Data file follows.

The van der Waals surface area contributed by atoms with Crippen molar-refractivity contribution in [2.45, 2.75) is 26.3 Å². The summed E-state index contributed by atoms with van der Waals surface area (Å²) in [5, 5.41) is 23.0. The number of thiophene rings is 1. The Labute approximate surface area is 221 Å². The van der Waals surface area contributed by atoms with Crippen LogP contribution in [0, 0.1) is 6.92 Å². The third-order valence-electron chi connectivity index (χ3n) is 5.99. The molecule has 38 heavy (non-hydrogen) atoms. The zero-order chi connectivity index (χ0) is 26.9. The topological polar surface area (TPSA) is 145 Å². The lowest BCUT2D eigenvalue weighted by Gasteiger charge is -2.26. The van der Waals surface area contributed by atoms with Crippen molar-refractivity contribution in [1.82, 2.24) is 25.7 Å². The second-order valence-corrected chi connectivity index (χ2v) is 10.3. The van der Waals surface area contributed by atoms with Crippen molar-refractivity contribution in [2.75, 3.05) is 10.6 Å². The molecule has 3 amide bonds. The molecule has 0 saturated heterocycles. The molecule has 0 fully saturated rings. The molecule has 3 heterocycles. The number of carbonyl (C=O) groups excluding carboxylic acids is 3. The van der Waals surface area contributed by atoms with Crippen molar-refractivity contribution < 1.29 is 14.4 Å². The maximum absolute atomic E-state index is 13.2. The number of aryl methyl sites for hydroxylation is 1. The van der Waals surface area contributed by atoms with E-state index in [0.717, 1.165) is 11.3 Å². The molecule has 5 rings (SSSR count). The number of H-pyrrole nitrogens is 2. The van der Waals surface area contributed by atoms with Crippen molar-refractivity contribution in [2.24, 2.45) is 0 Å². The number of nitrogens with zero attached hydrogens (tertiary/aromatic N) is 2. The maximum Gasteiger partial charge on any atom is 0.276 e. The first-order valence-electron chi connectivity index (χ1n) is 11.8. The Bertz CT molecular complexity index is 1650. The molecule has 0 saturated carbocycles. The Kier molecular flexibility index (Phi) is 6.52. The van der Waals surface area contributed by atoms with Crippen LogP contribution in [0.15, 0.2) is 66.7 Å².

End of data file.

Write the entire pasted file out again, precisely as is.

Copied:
The van der Waals surface area contributed by atoms with Crippen molar-refractivity contribution in [2.45, 2.75) is 26.3 Å². The summed E-state index contributed by atoms with van der Waals surface area (Å²) in [5, 5.41) is 23.0. The number of thiophene rings is 1. The Labute approximate surface area is 221 Å². The van der Waals surface area contributed by atoms with Crippen LogP contribution in [0, 0.1) is 6.92 Å². The third-order valence-electron chi connectivity index (χ3n) is 5.99. The molecule has 38 heavy (non-hydrogen) atoms. The zero-order chi connectivity index (χ0) is 26.9. The topological polar surface area (TPSA) is 145 Å². The lowest BCUT2D eigenvalue weighted by Gasteiger charge is -2.26. The van der Waals surface area contributed by atoms with Crippen molar-refractivity contribution in [1.82, 2.24) is 25.7 Å². The second-order valence-corrected chi connectivity index (χ2v) is 10.3. The van der Waals surface area contributed by atoms with Crippen molar-refractivity contribution in [2.75, 3.05) is 10.6 Å². The molecule has 3 amide bonds. The molecule has 0 saturated heterocycles. The molecule has 0 fully saturated rings. The molecule has 3 heterocycles. The number of carbonyl (C=O) groups excluding carboxylic acids is 3. The van der Waals surface area contributed by atoms with Crippen molar-refractivity contribution < 1.29 is 14.4 Å². The maximum absolute atomic E-state index is 13.2. The number of aryl methyl sites for hydroxylation is 1. The van der Waals surface area contributed by atoms with E-state index in [0.717, 1.165) is 11.3 Å². The molecule has 5 rings (SSSR count). The number of H-pyrrole nitrogens is 2. The van der Waals surface area contributed by atoms with Crippen molar-refractivity contribution in [2.24, 2.45) is 0 Å². The number of nitrogens with zero attached hydrogens (tertiary/aromatic N) is 2. The maximum Gasteiger partial charge on any atom is 0.276 e. The first-order valence-electron chi connectivity index (χ1n) is 11.8. The Bertz CT molecular complexity index is 1650. The molecule has 0 saturated carbocycles. The Kier molecular flexibility index (Phi) is 6.52. The van der Waals surface area contributed by atoms with Crippen LogP contribution in [0.15, 0.2) is 66.7 Å².